Culture is a term that is often overused, that is politically charged, and whose definition can be hard to pin down. Fellows (2013) describes culture as “an all-pervading construct of human existence but its conceptualization is contested. As such, it is problematic to define or measure culture as different paradigms adopt radically different approaches”. Also, Critical Race Theorists often challenge the many ways that cultural definitions are “socially constructed” and how this can often lead to essentialized concepts of race (which describes superficial physical characteristics i.e. skin colour) and ethnicity (which describes the shared culture of a group i.e practices, values, and beliefs) which often promotes racismHowever, many helping professionals recognize that while race might be a construct, racism is not. Racism is often systemic and can be a social determinant of health, where specific solutions are often required to reduce the high prevalence of disease and social issues among specific ethnic and racial groups. One such solution is cultural competency training, which is now commonplace in most health and social service organizations. However, some critics have noted that while the model can be useful in certain contexts, it can also inadvertently lead to discriminatory, and or unhelpful, practices in others. As an example, according to Arthur Kleinman and Peter Benson (Anthropology in the Clinic: The Problem of Cultural Competency and How to Fix it, 2006) cultural competency can become:

“a series of “do’s and don’ts” that define how to treat a patient of a given ethnic background. The idea of isolated societies with shared cultural meanings would be rejected by anthropologists, today, since it leads to dangerous stereotyping—such as, “Chinese believe this,” “Japanese believe that,” and so on—as if entire societies or ethnic groups could be described by these simple slogans. Another problem is that cultural factors are not always central to a case, and might actually hinder a more practical understanding of an episode”.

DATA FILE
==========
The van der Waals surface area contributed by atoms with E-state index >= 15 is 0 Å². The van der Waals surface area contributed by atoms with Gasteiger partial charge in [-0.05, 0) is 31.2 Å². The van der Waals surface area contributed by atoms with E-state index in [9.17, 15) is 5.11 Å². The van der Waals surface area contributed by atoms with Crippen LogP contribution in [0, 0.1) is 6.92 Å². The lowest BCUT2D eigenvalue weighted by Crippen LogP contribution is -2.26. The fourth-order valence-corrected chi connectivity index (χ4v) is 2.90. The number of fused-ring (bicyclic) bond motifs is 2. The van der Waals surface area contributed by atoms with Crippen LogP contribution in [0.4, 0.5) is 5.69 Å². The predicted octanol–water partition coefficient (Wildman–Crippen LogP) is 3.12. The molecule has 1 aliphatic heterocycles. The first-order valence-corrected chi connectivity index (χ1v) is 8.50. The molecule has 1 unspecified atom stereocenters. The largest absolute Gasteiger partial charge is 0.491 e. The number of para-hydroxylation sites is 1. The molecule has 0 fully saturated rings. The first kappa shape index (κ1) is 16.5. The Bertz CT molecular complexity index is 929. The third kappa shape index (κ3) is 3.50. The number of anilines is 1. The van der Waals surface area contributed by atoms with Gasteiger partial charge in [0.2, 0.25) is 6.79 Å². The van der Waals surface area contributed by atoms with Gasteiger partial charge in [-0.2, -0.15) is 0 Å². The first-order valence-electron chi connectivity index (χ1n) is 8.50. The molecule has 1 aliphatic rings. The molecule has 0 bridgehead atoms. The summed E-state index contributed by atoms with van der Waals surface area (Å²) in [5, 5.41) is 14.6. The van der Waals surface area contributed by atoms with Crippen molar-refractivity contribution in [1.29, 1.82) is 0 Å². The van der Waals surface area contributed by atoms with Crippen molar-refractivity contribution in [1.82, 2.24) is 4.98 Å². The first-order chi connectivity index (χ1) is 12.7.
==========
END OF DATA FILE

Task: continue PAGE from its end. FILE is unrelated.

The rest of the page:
A persons identity is often comprised of more than their cultural background, which might not at all resemble our cultural perceptions. So, to engage or support a service user through the singular lens of culture can prove problematic. This myopic cultural (and possibly discriminatory) lens can lead professionals to overlook other — and possibly more important — factors that might contribute to who that person is (and the challenges they face). This limited perspective can negatively impact how professionals respond to and support service users. With this in mind, to better support service users, I believe helping professionals should consider looking beyond culture — or at the least view each service user as an “individual” with their own unique issues, worldview and responses to being a member of a specific race, ethnic or cultural group.

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